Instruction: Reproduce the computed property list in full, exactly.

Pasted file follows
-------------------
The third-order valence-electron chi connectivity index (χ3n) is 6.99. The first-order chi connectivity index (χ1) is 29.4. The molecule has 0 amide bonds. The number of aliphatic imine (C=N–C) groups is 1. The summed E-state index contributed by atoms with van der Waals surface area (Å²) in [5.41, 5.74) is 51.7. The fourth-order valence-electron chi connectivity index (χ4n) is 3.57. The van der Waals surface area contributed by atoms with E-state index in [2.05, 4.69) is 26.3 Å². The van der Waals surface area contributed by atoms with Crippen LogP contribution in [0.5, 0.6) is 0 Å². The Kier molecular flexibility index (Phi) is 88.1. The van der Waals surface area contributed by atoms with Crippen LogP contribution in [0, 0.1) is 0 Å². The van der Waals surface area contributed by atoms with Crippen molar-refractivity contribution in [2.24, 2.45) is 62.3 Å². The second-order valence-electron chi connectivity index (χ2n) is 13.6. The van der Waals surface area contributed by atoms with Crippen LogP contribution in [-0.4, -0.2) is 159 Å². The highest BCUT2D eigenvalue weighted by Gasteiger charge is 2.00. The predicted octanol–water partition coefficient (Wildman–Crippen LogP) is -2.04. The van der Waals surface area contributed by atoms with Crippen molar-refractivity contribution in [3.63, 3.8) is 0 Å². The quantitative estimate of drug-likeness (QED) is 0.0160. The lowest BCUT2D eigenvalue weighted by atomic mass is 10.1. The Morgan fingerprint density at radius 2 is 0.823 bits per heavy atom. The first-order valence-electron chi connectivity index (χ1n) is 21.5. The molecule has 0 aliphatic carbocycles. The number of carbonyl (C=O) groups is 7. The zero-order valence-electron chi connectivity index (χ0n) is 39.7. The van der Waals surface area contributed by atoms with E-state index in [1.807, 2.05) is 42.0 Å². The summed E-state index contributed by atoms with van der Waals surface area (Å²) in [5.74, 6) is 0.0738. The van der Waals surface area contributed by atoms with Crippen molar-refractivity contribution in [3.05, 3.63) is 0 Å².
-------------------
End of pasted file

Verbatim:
The third-order valence-electron chi connectivity index (χ3n) is 6.99. The first-order chi connectivity index (χ1) is 29.4. The molecule has 0 amide bonds. The number of aliphatic imine (C=N–C) groups is 1. The summed E-state index contributed by atoms with van der Waals surface area (Å²) in [5.41, 5.74) is 51.7. The fourth-order valence-electron chi connectivity index (χ4n) is 3.57. The van der Waals surface area contributed by atoms with E-state index in [2.05, 4.69) is 26.3 Å². The van der Waals surface area contributed by atoms with Crippen LogP contribution in [0.5, 0.6) is 0 Å². The Kier molecular flexibility index (Phi) is 88.1. The van der Waals surface area contributed by atoms with Crippen LogP contribution in [0, 0.1) is 0 Å². The van der Waals surface area contributed by atoms with Crippen molar-refractivity contribution in [2.24, 2.45) is 62.3 Å². The second-order valence-electron chi connectivity index (χ2n) is 13.6. The van der Waals surface area contributed by atoms with Crippen LogP contribution in [-0.4, -0.2) is 159 Å². The highest BCUT2D eigenvalue weighted by Gasteiger charge is 2.00. The predicted octanol–water partition coefficient (Wildman–Crippen LogP) is -2.04. The van der Waals surface area contributed by atoms with Crippen molar-refractivity contribution in [3.63, 3.8) is 0 Å². The quantitative estimate of drug-likeness (QED) is 0.0160. The lowest BCUT2D eigenvalue weighted by atomic mass is 10.1. The Morgan fingerprint density at radius 2 is 0.823 bits per heavy atom. The first-order valence-electron chi connectivity index (χ1n) is 21.5. The molecule has 0 aliphatic carbocycles. The number of carbonyl (C=O) groups is 7. The zero-order valence-electron chi connectivity index (χ0n) is 39.7. The van der Waals surface area contributed by atoms with E-state index in [1.807, 2.05) is 42.0 Å². The summed E-state index contributed by atoms with van der Waals surface area (Å²) in [5.74, 6) is 0.0738. The van der Waals surface area contributed by atoms with Crippen molar-refractivity contribution in [3.05, 3.63) is 0 Å².